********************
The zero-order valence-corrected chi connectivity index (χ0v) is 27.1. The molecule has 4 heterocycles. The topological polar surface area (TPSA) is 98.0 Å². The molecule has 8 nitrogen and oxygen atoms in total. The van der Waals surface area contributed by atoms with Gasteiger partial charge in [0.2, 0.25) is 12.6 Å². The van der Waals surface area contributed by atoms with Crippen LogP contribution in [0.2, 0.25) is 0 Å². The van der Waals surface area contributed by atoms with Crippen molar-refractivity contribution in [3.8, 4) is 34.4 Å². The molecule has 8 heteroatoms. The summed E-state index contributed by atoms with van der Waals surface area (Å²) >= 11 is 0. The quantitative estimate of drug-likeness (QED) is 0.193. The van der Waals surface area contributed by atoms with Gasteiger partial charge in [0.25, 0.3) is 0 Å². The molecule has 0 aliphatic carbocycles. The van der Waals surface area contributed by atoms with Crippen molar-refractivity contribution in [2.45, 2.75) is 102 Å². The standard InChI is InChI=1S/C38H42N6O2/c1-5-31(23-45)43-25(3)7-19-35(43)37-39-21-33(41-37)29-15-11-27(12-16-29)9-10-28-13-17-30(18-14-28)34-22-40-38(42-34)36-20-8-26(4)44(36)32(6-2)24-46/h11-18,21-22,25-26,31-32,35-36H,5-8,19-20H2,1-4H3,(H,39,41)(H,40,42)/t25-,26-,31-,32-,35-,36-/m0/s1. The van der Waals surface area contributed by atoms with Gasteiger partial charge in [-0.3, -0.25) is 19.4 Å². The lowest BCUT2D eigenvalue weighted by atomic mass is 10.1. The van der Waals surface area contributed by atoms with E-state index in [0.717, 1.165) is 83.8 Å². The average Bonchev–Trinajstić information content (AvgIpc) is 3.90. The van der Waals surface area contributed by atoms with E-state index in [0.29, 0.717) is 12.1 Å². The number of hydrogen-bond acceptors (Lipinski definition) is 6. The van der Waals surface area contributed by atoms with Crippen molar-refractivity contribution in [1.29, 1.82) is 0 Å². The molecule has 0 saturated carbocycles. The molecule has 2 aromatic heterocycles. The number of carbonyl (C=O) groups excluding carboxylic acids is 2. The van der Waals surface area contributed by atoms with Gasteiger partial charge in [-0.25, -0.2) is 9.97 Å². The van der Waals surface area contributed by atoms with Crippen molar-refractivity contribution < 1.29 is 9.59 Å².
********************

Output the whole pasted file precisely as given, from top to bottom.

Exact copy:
The zero-order valence-corrected chi connectivity index (χ0v) is 27.1. The molecule has 4 heterocycles. The topological polar surface area (TPSA) is 98.0 Å². The molecule has 8 nitrogen and oxygen atoms in total. The van der Waals surface area contributed by atoms with Gasteiger partial charge in [0.2, 0.25) is 12.6 Å². The van der Waals surface area contributed by atoms with Crippen LogP contribution in [0.2, 0.25) is 0 Å². The van der Waals surface area contributed by atoms with Crippen molar-refractivity contribution in [3.8, 4) is 34.4 Å². The molecule has 8 heteroatoms. The summed E-state index contributed by atoms with van der Waals surface area (Å²) >= 11 is 0. The quantitative estimate of drug-likeness (QED) is 0.193. The van der Waals surface area contributed by atoms with Gasteiger partial charge in [0.25, 0.3) is 0 Å². The molecule has 0 aliphatic carbocycles. The van der Waals surface area contributed by atoms with Crippen molar-refractivity contribution in [2.45, 2.75) is 102 Å². The standard InChI is InChI=1S/C38H42N6O2/c1-5-31(23-45)43-25(3)7-19-35(43)37-39-21-33(41-37)29-15-11-27(12-16-29)9-10-28-13-17-30(18-14-28)34-22-40-38(42-34)36-20-8-26(4)44(36)32(6-2)24-46/h11-18,21-22,25-26,31-32,35-36H,5-8,19-20H2,1-4H3,(H,39,41)(H,40,42)/t25-,26-,31-,32-,35-,36-/m0/s1. The van der Waals surface area contributed by atoms with Gasteiger partial charge in [-0.3, -0.25) is 19.4 Å². The lowest BCUT2D eigenvalue weighted by atomic mass is 10.1. The van der Waals surface area contributed by atoms with E-state index in [0.717, 1.165) is 83.8 Å². The average Bonchev–Trinajstić information content (AvgIpc) is 3.90. The van der Waals surface area contributed by atoms with E-state index in [0.29, 0.717) is 12.1 Å². The number of hydrogen-bond acceptors (Lipinski definition) is 6. The van der Waals surface area contributed by atoms with Crippen molar-refractivity contribution in [1.29, 1.82) is 0 Å². The molecule has 0 saturated carbocycles. The molecule has 2 aromatic heterocycles. The number of carbonyl (C=O) groups excluding carboxylic acids is 2. The van der Waals surface area contributed by atoms with Gasteiger partial charge in [-0.25, -0.2) is 9.97 Å². The van der Waals surface area contributed by atoms with Crippen molar-refractivity contribution < 1.29 is 9.59 Å².